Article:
To make them I started with 2 kg of clay, and made the acorn shaped main part of the pitcher on the potter's wheel. These were rested for a few hours so the clay stiffened to become soft leather hard, then clay was added to the top and thrown higher on the wheel to form the neck of the pitcher. I sometimes speed this process by using a small gas torch to stiffen the clay.
The method that I used for adding the clay varied depending on what I wanted to do. On some I added a coil of clay that was then thrown higher, and others had necks that started as open ended cylinders that I threw on another wheel.
The following day handles were added to each pitcher, and in the evening of that day white slip was poured in and out of each of them, to coat the inside with an even white layer.
SlipThe white slip, or engobe, was the same as what I used in the previous post, but I will give the recipe again here,
Daniel Rhodes Engobe for damp clay. Cone 1 - 6.
Ball Clay 25
Nepheline Syenite 15
I add all the ingredients to water, let them sit for about an hour if I can, then sieve through 40, 60, and 80 mesh sieves. I rarely bother to go finer than 80 mesh for anything these days. I start with about 1 litre of water for every 1000 grams of dry material. I like to make the slip the day before I use it, and I might need to add a little more water to thin it to the consistency of fresh cream.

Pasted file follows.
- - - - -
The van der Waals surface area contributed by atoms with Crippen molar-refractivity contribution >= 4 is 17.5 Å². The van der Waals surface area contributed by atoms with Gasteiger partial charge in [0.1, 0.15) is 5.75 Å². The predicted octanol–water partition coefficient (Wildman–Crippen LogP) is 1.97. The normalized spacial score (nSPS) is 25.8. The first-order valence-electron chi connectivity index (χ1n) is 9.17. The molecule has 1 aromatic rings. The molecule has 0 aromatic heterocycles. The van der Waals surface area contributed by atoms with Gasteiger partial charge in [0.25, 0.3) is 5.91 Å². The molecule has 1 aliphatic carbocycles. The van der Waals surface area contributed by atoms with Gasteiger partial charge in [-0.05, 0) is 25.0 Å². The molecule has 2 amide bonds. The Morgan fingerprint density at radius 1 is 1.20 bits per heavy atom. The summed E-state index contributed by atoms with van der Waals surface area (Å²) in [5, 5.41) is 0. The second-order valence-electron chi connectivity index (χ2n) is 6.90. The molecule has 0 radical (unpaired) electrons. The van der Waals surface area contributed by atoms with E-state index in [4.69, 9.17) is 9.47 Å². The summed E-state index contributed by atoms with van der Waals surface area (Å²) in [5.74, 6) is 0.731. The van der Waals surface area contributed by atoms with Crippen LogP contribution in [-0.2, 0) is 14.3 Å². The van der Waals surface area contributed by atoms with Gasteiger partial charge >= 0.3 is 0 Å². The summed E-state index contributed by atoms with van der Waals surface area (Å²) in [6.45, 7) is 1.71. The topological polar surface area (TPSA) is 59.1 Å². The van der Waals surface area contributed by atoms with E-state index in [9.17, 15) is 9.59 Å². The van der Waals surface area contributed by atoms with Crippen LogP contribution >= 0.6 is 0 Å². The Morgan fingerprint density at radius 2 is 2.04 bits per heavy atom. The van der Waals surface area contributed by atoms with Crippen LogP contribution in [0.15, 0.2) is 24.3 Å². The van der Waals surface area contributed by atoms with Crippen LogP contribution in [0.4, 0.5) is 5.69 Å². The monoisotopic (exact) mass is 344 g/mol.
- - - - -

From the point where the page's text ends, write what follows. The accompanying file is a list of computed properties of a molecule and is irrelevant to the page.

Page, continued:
DecoratingThe next morning I began decorating the outside, and I thought you might like a little glimpse of the decorating process.
I make use of an old aluminium bucket and 2 lengths of wooden dowel when doing slipping or glazing the outside of a large pot. The bucket sits on top of a wheel so I can turn the whole thing around when I need to. I found it was handy to tape or rubber band the dowels together at one end so that they could not spread apart, then I loosely clamped the other ends with the metal handle of the bucket.
I find it useful to have a second bucket nearby, without the wooden dowels. I can use the second bucket if I pour slip over a pot that I am holding, and I don't want the dowels to get in my way!
I was not able to photograph the first step in decorating the outside of a pitcher, as I really had my hands full, but I think that this sequence of photos should give you the idea.
This pitcher is just over 17 inches tall, and fairly soft, so I have to handle it quite gently. I don't feel confident that I can hold it upside down and pour slip over it in one operation, and I do not have a deep bucket full of several gallons of slip to dunk the whole thing in, so I tackle this one in two steps.
|Here is the pitcher after stage one of the pouring of slip. The handle and the top part of the pitcher are all now covered in white slip.|
|Next, the lower two thirds of the pitcher are covered. I like to pour slip with an old metal milk saucepan, the sort that has little pouring lips on each side. I am rotating the pitcher as I pour.|
|Hey Presto... All done!|
A Summer Flower!Whilst many of you are enjoying winter, we are trudging our way through the warm and rather dry months of summer here....
I thought I would share a bit of summer with you by posting a photo of a lovely hydrangea flower that I took a few evenings ago.